Table 5.1.1.First-Stage Regression Results
VariablesPrivate Investment, % of GDP
Private investment, % of GDP, lagged0.79***
(0.0360)
Public investment, % of GDP-0.0822**
(0.0369)
GDP per capita, PPP, log, lagged-2.255***
(0.612)
Vintage 3-year cumulative WE0 growth forecast0.0437*
(0.0233)
Trading partner growth0.136**
(0.0689)
Oil producer dummy x inverse of daily oil price standard deviation2.990**
(1.456)
Financial Development Index5.772***
(1.925)
Capital account openness1.103
(0.790)
Trade openness0.484
(0.792)
ConstantYes
Country fixed effectsYes
Year fixed effectsYes
Observations3,210
R-squared0.676
Number of countries140
Sources: Chinn and Ito (2006); IMF, World Economic Outlook; Sviryzdenka (2016); and IMF staff calculations.Note: WEO 5 IMF, World Economic Outlook; PPP 5 purchasing power parity. Standard errors in parentheses *** p < 0.01, ** p < 0.05, * p < 0.1.
Sources: Chinn and Ito (2006); IMF, World Economic Outlook; Sviryzdenka (2016); and IMF staff calculations.Note: WEO 5 IMF, World Economic Outlook; PPP 5 purchasing power parity. Standard errors in parentheses *** p < 0.01, ** p < 0.05, * p < 0.1.

The first-stage regression does not include any institutional variables, which tend to change very little over time in each individual country. The cross-country variation between them is captured in the first-stage regression by the country fixed effects. The importance of these factors is then assessed in a set of second-stage regressions, each of which relates the country dummies and various institutional and infrastructure variables (using averages of available values for 1991–2015). These include the overall scores and their components from the World Bank’s Doing Business Indicators, the World Governance Indicators, the Economic Freedom Indices and their components from the Heritage Foundation and Fraser Institute, the World Economic Forum’s Ease of Access to Loans Index, Transparency International’s Corruption Perceptions Index, the International Country Risk Guide’s Political Risk Index and its components, and the World Bank’s series on access to electricity and secondary and tertiary school enrollment.

Each regression only relates the country dummies to one institutional variable at a time, since the latter are often strongly correlated. To compare the economic significance of the various institutional factors in explaining the cross-country differences in private investment, Figure 5.14 in the main text displays the highest of the R-squared coefficients of the individual regressions.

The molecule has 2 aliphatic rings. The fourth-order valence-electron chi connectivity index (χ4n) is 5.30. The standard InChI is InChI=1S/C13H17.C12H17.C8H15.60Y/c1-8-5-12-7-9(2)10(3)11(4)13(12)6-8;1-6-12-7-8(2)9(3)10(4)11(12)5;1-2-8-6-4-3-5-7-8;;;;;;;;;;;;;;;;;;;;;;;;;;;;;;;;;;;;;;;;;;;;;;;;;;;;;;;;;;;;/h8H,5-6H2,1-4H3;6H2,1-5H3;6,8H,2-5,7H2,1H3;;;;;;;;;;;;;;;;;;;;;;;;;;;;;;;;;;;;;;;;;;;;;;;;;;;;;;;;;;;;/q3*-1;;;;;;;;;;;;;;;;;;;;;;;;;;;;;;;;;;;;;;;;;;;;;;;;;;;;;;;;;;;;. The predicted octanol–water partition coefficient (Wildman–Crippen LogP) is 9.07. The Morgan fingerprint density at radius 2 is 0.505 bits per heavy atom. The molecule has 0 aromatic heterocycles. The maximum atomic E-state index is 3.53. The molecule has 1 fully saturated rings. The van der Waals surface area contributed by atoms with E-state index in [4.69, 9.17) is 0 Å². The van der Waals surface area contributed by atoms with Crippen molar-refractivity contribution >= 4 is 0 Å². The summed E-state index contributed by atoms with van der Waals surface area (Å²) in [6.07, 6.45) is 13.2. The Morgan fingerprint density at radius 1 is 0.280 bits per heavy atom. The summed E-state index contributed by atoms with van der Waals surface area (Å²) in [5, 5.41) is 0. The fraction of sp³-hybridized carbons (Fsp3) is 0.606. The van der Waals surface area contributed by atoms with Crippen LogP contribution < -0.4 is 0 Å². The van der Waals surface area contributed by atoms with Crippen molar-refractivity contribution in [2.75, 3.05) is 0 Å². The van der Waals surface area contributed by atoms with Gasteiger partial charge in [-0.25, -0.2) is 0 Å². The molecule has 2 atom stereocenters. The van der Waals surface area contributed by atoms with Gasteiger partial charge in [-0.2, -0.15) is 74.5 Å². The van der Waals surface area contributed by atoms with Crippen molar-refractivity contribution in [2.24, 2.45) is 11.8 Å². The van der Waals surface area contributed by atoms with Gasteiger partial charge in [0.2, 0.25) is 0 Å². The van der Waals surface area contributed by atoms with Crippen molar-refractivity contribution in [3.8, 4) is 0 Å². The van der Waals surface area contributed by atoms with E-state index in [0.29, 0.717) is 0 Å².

1 The panel regression includes year and country fixed effects and uses a clustered sandwich estimator to allow for correlation of standard errors over time for each country. It avoids the need to use instruments (as in Chapter 3 of the April 2018 Regional Economic Outlook: Sub-Saharan Africa) by selecting explanatory variables that are not directly driven by the dependent variable. In particular, the regression uses a lagged value of GDP per capita, and instead of contemporaneous same-country GDP growth, it includes contemporaneous trading partner growth and vintage World Economic Outlook growth projections to proxy for expectations of same-country economic growth when the private investment in question was made.
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Prepared by a team led by Aminata Toure and consisting of Frantisek Ricka, Sanan Mirzayev, Juan Trevino, Rayah A Farah, and Sebastian Herrador Guzman.

1

See Chapter 4 of the April 2015 World Economic Outlook for a discussion of factors affecting investment in the wake of the global financial crisis. See IMF (2016a) for a discussion of investment trends in Middle East and North Africa oil exporters and importers.

2

Oil exporters such as Azerbaijan and Kazakhstan are among the top investors in Georgia and the Kyrgyz Republic, respectively. Large oil and gas projects, such as the construction of Turkmenistan-China gas pipeline, are spurring new FDI in oil importers, including the Kyrgyz Republic and Tajikistan.

3

However, low levels of business creation could be the result of the high levels of informality in some countries.